UK increases funds for research projects with Israel

Program has just awarded its first grants to 15 joint Israeli and British academic projects.

UK Premier Gordon Brown leaves 10 Downing Street,  (photo credit: AP)
UK Premier Gordon Brown leaves 10 Downing Street,
(photo credit: AP)
LONDON – The British government has announced it is increasing its funding for a scheme set up to enhance research and academic cooperation between Britain and Israel, which has just awarded its first grants to 15 joint Israeli and British academic projects.
The Britain-Israel Research and Academic Exchange Partnership (BIRAX) was set up by the British Council in collaboration with the Pears Foundation, Department for Business Innovation and Israel’s Science and Technology Ministry in 2008 to enhance cooperation and build stronger links between the two countries.
The government has contributed a further £29,000 – to add to the £20,000 it initially contributed – to BIRAX, which has just announced the first round of projects it is supporting: 15 collaborative projects at 17 different universities across the UK and Israel.
“I very much welcome the announcement of the grants for 15 collaborative research projects involving Israeli and UK universities,” Prime Minister Gordon Brown said.
“The variety and diversity of these successful bids reflect the strong nature of the UK-Israel bilateral relationship. It was an honor for me launch the scheme in 2008, together with the Israeli prime minister, and my government continues to support and actively encourage academic links between the UK and Israel.”
Grants totalling £365,000 have been awarded to a range of academics for the purpose of research and exchange opportunities in exact and social sciences and in innovative research areas ranging from galaxy clusters to motor neuron degeneration. The projects were selected for their innovation, strong approach to partnership and their potential to produce results for the benefit of the wider academic world and society at large.
“Our foundation designed the BIRAX scheme with the British Council to deepen academic cooperation between British and Israeli universities,” said Trevor Pears, executive chair of the Pears Foundation. “It is exciting to be entering the second year of the scheme and continue to meet the high level of demand from academics in both countries.”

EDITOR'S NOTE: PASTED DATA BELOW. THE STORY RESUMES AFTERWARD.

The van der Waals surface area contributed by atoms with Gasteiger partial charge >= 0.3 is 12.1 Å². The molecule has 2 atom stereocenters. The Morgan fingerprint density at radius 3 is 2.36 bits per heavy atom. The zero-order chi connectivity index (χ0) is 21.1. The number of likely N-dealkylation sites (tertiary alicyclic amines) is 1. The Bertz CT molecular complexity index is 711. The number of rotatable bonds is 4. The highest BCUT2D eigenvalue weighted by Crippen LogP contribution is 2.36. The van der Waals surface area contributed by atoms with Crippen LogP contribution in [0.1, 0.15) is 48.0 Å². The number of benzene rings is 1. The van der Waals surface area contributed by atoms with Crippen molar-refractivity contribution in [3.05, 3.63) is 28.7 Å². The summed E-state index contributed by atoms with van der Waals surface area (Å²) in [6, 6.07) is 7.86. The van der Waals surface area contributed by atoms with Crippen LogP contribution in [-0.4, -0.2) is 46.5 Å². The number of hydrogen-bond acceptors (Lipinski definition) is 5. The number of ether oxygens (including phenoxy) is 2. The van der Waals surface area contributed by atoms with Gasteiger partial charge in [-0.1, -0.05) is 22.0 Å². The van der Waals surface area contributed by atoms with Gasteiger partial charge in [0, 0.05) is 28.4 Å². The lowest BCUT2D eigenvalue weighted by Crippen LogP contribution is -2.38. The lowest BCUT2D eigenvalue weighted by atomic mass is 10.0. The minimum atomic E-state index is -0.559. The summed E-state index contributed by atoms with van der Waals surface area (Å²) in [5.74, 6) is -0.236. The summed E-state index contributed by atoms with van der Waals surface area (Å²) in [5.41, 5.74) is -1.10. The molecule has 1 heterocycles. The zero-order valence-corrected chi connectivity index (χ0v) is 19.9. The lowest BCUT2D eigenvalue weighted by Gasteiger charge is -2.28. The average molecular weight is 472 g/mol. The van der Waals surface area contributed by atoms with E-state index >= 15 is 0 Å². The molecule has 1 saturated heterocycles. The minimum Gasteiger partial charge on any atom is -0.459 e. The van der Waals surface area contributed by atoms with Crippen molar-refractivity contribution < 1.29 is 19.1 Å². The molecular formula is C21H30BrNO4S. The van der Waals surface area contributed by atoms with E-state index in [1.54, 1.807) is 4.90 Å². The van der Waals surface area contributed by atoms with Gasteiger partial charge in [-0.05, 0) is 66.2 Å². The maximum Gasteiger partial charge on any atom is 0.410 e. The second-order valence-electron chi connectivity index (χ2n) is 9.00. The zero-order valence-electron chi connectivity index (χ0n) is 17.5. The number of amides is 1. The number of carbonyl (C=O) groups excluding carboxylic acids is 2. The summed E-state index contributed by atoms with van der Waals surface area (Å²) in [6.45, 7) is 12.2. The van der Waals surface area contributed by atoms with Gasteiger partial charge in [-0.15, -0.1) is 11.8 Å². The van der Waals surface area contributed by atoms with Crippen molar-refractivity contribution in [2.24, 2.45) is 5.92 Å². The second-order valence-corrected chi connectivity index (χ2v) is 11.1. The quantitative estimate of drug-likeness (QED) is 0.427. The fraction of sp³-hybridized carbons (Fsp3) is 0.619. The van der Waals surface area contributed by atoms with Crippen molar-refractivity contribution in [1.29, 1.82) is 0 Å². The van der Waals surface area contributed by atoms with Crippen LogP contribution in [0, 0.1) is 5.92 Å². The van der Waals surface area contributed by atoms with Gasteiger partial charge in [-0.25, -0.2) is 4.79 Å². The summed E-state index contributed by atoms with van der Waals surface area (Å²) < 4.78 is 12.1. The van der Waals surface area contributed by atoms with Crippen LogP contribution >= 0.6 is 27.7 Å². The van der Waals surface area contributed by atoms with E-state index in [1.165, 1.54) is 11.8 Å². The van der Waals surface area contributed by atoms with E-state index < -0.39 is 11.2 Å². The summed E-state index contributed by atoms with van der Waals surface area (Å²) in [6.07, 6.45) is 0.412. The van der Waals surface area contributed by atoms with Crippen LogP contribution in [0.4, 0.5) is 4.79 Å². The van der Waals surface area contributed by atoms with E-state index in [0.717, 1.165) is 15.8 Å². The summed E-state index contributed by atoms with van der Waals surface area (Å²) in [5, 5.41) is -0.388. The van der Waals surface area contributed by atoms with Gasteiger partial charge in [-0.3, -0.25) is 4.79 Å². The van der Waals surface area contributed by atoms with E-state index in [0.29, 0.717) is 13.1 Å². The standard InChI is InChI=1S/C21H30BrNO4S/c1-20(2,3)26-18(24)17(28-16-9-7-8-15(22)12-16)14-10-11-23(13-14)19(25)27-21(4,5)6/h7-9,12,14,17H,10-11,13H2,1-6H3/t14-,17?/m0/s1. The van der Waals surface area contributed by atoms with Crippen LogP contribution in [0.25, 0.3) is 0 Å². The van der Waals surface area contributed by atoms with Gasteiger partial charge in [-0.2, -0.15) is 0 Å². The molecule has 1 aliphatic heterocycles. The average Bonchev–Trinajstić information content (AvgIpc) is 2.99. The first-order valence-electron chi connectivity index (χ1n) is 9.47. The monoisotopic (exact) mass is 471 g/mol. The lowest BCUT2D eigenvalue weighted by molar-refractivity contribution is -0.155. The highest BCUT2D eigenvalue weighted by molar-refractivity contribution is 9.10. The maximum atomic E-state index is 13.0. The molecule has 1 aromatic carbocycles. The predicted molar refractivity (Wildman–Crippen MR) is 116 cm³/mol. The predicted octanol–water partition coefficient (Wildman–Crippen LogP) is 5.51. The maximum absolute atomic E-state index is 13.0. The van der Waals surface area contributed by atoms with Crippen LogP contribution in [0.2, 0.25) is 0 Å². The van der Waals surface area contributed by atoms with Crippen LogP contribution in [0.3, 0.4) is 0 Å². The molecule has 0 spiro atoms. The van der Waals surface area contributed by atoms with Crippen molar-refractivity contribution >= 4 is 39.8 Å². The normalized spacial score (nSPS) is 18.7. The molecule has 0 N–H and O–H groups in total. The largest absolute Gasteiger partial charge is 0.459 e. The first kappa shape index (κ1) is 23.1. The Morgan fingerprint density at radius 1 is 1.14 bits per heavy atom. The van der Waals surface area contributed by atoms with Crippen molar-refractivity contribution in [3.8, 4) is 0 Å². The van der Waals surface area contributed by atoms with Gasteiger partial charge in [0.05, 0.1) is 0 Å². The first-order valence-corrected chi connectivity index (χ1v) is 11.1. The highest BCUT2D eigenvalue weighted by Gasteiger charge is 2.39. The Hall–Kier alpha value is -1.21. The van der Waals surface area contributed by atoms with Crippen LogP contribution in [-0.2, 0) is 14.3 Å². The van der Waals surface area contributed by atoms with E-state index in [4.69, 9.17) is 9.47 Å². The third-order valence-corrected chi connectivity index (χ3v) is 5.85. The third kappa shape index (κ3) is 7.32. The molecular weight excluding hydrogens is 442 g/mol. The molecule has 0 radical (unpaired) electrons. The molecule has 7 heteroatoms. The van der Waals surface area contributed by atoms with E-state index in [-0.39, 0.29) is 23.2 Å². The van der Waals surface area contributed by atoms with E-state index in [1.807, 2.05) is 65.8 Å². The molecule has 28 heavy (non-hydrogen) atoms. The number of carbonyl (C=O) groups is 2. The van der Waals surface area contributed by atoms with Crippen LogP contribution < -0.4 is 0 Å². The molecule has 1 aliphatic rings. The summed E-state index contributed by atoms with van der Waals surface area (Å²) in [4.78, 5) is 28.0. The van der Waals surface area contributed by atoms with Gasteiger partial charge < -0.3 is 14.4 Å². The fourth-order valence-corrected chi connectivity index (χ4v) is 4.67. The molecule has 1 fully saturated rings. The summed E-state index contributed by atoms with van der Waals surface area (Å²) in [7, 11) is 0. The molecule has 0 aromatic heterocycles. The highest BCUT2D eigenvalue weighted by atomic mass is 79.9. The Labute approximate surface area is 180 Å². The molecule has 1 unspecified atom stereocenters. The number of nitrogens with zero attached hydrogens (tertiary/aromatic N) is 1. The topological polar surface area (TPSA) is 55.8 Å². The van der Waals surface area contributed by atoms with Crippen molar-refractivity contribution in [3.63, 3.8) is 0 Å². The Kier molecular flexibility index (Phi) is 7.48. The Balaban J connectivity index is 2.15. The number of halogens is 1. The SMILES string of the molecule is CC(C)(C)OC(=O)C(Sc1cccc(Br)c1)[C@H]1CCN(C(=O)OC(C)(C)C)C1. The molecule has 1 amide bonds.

The London-based Pears Foundation has contributed the largest amount to the initiative, with £550,000. The Israeli government has contributed NIS 160,000 and the United Jewish Israel Appeal contributed £200,000.
“The deepening of the scientific cooperation between our countries, as expressed by the BIRAX partnership, reflects the high level of research in both Israel and Britain,” said Prime Minister Binyamin Netanyahu. “I have no doubt your joint work will lead to scientific breakthroughs in various fields of research for the betterment of all mankind.”
Ivan Lewis, Foreign Office minister of state, said the volume and caliber of applications submitted in 2009 demonstrated just how keen British and Israeli academics are to work together and complement each other’s research strengths.
“Government support for BIRAX is a tangible example of our determination to oppose boycotts against Israel, which are unacceptable and do nothing to promote understanding or the cause of peace in the Middle East,” he said. “We hope the extra money we are investing will boost BIRAX in its second year and help extend the scheme more widely.
“But in this we are not alone, we are part of a broader partnership that recognizes the value of enhancing academic co-operation and building stronger links between our nations,” Lewis added.
The British government is set to announce the next call for proposals at a reception in the Foreign Office next Tuesday.
Academics in both countries will be invited to apply for the next round of grants which will focus on shared and global challenges in areas such as energy, the environment and nanotechnology.